The clients that enter a night club in Nantes, France, will be most certainly shocked: instead of the sexy women that pole dance, they will see two robot dancers, which will wear high heels, but instead of a head, they have a closed-circuit camera feed.
The business owners thought that it would a unique way to celebrate the clubs’ fifty anniversary.
The two pole-dancing robots are the creation of a British artist, Giles Walker. He covered the metallic robot frames with parts from plastic mannequins. The video camera that replaces the head of the robots is meant to be an artistic message. It is an incarnation of the concept of voyeurism and an invitation to reflect: who holds the power? The watcher or the observed?
Despite the global tendency of having robots and artificial intelligence take over the human workforce, the clubs’ owner assures that the two robot dancers won’t replace the ten human pole dancers; it is just a way to convey the fact that he prizes technology.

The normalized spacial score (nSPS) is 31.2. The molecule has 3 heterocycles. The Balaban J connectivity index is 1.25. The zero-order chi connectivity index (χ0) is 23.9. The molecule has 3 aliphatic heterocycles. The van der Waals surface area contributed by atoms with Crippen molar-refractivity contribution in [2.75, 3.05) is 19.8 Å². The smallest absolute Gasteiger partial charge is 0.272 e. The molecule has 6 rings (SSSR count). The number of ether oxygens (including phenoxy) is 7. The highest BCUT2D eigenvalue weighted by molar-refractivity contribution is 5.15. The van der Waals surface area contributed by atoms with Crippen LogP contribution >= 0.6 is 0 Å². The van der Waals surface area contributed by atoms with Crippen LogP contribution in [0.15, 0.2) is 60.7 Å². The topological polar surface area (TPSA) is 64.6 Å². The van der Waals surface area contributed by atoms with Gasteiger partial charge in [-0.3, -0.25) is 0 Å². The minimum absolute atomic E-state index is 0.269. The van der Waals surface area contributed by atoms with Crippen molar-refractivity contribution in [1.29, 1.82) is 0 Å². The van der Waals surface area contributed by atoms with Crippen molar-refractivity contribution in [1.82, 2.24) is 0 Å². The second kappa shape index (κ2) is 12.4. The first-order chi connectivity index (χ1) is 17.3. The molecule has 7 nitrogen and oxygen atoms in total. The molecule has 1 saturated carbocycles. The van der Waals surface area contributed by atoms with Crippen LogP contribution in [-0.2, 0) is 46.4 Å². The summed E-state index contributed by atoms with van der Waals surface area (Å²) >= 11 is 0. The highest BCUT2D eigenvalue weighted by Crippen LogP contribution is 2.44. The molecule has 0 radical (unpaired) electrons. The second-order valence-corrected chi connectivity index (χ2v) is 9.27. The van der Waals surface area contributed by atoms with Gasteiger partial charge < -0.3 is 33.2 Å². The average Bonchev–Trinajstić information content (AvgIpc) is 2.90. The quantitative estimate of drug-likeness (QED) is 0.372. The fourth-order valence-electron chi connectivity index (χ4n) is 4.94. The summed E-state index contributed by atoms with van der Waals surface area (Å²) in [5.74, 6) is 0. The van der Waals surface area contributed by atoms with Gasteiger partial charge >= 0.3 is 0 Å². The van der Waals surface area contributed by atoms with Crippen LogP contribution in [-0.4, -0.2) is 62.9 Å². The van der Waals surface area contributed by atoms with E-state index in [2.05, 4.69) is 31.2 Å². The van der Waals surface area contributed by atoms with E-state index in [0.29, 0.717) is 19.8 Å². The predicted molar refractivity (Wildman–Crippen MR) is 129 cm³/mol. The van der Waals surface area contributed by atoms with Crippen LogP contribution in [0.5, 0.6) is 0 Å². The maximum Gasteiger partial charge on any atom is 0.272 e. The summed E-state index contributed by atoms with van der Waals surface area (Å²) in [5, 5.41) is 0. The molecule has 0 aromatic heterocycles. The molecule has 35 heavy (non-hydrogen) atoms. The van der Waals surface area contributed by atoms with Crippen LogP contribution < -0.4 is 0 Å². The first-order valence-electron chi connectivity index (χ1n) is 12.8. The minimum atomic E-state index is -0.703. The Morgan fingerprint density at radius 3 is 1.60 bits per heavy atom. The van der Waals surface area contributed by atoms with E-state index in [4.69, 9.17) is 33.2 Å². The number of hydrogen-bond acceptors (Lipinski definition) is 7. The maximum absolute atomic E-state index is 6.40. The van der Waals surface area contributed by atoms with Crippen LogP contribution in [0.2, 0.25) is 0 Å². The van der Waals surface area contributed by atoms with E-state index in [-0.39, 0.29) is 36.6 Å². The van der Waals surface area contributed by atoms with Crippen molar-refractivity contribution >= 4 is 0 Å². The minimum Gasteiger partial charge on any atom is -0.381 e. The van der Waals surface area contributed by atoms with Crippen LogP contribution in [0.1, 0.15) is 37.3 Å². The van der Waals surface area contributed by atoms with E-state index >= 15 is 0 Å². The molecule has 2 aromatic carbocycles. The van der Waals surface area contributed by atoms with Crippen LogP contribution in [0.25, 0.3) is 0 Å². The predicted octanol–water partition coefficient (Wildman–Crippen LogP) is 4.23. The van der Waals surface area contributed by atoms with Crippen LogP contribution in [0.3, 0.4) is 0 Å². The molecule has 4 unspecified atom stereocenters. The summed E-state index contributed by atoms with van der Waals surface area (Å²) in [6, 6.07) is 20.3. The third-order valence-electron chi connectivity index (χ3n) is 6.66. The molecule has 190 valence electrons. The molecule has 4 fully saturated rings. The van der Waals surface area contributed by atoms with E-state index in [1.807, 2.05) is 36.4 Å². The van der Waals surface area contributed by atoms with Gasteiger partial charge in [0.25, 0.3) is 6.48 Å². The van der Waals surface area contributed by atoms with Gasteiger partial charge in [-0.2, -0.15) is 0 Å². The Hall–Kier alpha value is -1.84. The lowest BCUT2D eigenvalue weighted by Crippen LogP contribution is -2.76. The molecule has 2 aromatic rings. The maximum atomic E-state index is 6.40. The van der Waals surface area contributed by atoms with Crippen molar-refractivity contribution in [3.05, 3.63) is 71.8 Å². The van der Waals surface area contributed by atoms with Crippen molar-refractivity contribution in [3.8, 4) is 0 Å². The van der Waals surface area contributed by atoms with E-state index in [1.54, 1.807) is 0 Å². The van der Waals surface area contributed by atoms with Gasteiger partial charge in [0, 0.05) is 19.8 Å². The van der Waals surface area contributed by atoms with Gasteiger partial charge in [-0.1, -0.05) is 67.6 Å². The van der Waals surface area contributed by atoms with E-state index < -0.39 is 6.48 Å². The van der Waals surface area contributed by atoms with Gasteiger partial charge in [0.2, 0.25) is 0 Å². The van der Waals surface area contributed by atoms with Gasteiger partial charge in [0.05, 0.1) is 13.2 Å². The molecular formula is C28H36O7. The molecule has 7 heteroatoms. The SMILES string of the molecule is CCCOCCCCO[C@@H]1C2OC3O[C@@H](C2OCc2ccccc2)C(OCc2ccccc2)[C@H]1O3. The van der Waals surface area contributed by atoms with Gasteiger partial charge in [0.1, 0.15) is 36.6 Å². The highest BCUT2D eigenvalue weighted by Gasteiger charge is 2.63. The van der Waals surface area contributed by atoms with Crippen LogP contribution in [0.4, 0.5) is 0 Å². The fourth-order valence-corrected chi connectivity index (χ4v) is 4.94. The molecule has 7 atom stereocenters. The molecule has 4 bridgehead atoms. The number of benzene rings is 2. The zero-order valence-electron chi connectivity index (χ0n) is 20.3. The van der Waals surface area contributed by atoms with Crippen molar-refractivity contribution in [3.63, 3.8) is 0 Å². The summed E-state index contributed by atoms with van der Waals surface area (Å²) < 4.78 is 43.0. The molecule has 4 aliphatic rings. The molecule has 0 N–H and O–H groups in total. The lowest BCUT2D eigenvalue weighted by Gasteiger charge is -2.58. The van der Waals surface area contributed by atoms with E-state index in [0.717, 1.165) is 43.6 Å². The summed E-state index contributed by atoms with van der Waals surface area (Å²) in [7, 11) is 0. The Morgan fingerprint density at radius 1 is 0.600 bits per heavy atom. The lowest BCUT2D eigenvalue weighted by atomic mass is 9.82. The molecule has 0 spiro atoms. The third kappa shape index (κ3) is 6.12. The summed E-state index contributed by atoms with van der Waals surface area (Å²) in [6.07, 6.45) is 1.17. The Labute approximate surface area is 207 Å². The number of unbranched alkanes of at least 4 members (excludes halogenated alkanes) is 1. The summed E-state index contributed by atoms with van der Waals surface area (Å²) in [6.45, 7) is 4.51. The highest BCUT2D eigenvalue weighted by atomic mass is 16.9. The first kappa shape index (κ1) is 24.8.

“We need warm, physical, human contact. This is just a way to underline the contrasts between the two worlds, each with their own.”
The clubs’ dancers also aren’t afraid that they will be replaced one day by robots.
“What we are doing isn’t vulgar, it is an artistic act, it is something beautiful, and robots can’t change that”, said one of the dancers.